7.5-magnitude quake rocks Central Sulawesi in Indonesia; buildings collapse as 2m tsunami hits Palu shore

A collapsed shopping mall in Palu, Central Sulawesi, Indonesia, after a strong earthquake hit the area on Sept 28, 2018. PHOTO: AFP/BNPB
A resident is seen beside a collapsed brick wall of her house at in Central Mamuju, in Indonesia's western Sulawesi province, after a strong earthquake hit the area on Sept 28, 2018. PHOTO: AFP
A paramedic gives treatment to an earthquake survivor outside a hospital in Donggala, Central Sulawesi, Indonesia, on Sept 28, 2018. PHOTO: EPA-EFE/BNPB
A collapsed house in Donggala, Central Sulawesi, Indonesia, after a strong earthquake hit the area on Sept 28, 2018. PHOTO: AFP/BNPB

MAKASSAR (AGENCE FRANCE-PRESSE, REUTERS) - Indonesia was rocked by a powerful 7.5-magnitude earthquake on Friday (Sept 28), with the national disaster agency saying that "many" buildings had collapsed in the aftermath of the huge tremor.

There were no immediate reports of deaths or injuries.

A tsunami wave of up to 2m hit the shoreline of Palu city after the quake.

"There are reports that many buildings collapsed in the earthquake," national disaster agency spokesman Sutopo Purwo Nugroho said in a statement. "Residents panicked and scattered out of their homes."

Pictures supplied by the agency showed a badly damaged shopping mall in the city of Palu where at least one floor had collapsed onto the one below.

Other pictures showed major damage to buildings, with rubble strewn about the road and large cracks running through the pavement.

Search and rescue teams have been dispatched to hard-hit areas, Nugroho said.

The quake hit central Sulawesi island at a shallow depth of about 10km, the US Geological Survey said, just hours after a smaller jolt killed at least one person in the same part of the country. Earlier reports indicated the quake's magnitude was 7.7.

The disaster agency briefly issued a tsunami warning before lifting it.

AFP phone calls to several regional hospitals went unanswered.

The latest quake was a higher magnitude than those that killed hundreds on the island of Lombok earlier this year.

Friday's tremor was centred 78km north of Palu, the capital of Central Sulawesi province, but was felt in the far south of the island in its largest city Makassar and on the neighbouring island of Kalimantan, Indonesia's portion of Borneo island.

The initial tremor struck as evening prayers were about to begin in the world's biggest Muslim-majority country on the holiest day of the week when mosques would be especially busy.

It was followed by a series of powerful aftershocks, including one measuring magnitude 5.7.

"I was about to start prayers but then I heard people shouting 'earthquake! earthquake!' so I stopped," Andi Temmaeli from Wajo, south of Palu, told AFP.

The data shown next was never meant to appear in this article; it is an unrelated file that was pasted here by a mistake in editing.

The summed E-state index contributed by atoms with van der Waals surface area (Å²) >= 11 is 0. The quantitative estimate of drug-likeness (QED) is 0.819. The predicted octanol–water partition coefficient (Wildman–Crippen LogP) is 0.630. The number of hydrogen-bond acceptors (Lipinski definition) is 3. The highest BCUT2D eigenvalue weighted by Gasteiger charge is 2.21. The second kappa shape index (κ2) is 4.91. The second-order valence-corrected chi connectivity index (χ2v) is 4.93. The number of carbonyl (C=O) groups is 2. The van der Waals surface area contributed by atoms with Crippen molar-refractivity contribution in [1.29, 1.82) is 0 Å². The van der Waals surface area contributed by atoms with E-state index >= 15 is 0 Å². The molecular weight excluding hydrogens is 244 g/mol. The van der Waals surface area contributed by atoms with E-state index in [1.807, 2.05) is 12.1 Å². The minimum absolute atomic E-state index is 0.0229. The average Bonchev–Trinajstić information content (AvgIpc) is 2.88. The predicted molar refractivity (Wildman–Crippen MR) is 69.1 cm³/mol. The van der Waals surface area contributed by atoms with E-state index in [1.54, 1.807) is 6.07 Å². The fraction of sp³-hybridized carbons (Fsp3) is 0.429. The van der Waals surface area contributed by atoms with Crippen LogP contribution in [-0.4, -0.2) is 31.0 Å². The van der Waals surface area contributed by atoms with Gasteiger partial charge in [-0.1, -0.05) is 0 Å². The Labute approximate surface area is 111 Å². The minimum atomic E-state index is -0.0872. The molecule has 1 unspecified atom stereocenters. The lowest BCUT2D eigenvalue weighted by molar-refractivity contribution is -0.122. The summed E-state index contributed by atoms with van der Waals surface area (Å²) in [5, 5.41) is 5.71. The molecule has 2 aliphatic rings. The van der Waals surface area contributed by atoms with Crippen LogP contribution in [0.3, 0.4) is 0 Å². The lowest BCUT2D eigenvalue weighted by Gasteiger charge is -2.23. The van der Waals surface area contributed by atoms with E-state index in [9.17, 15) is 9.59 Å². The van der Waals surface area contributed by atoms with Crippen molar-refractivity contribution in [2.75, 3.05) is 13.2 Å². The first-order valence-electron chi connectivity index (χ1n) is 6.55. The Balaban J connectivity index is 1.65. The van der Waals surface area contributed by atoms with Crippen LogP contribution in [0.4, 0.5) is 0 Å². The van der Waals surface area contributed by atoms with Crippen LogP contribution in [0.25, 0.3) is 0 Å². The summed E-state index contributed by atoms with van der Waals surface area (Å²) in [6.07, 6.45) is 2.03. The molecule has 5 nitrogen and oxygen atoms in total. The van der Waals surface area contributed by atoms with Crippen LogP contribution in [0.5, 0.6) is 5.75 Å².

Lisa Soba Palloan, a resident of Toraja, also south of Palu, said locals felt several quakes on Friday.

"The last one was quite big," she said. "Everyone was getting out their homes, shouting in fear."

Indonesia is one of the most disaster-prone nations on earth.

The South-east Asian archipelago nation lies on the Pacific "Ring of Fire", where tectonic plates collide and many of the world's volcanic eruptions and earthquakes occur.

This summer, a series of powerful quakes hit Lombok, killing over 550 people on the holiday island and neighbouring Sumbawa.

Some 1,500 people were injured and about 400,000 residents were displaced after their homes were destroyed.

Indonesia has been hit by a string of other deadly quakes including a devastating 9.1-magnitude tremor that struck off the coast of Aceh, in Sumatra in 2004.

That quake triggered a tsunami that killed 220,000 throughout the region, including 168,000 in Indonesia.

The Boxing Day disaster was the world's third-biggest quake since 1900, and lifted the ocean floor in some places by 15m.

Indonesia's Aceh province was the hardest hit area, but the tsunami affected coastal areas as far away as Africa.

Among the country's other big earthquakes, a 6.3-magnitude quake in 2006 rocked a densely populated region of Java near the city of Yogyakarta, killing around 6,000 people and injuring 38,000.

More than 420,000 people were left homeless and some 157,000 houses were destroyed.

A year earlier, in 2005, a quake measuring magnitude 8.7 struck off the coast of Sumatra, which is particularly prone to quakes, killing 900 people and injuring 6,000.

It caused widespread destruction on the western island of Nias.

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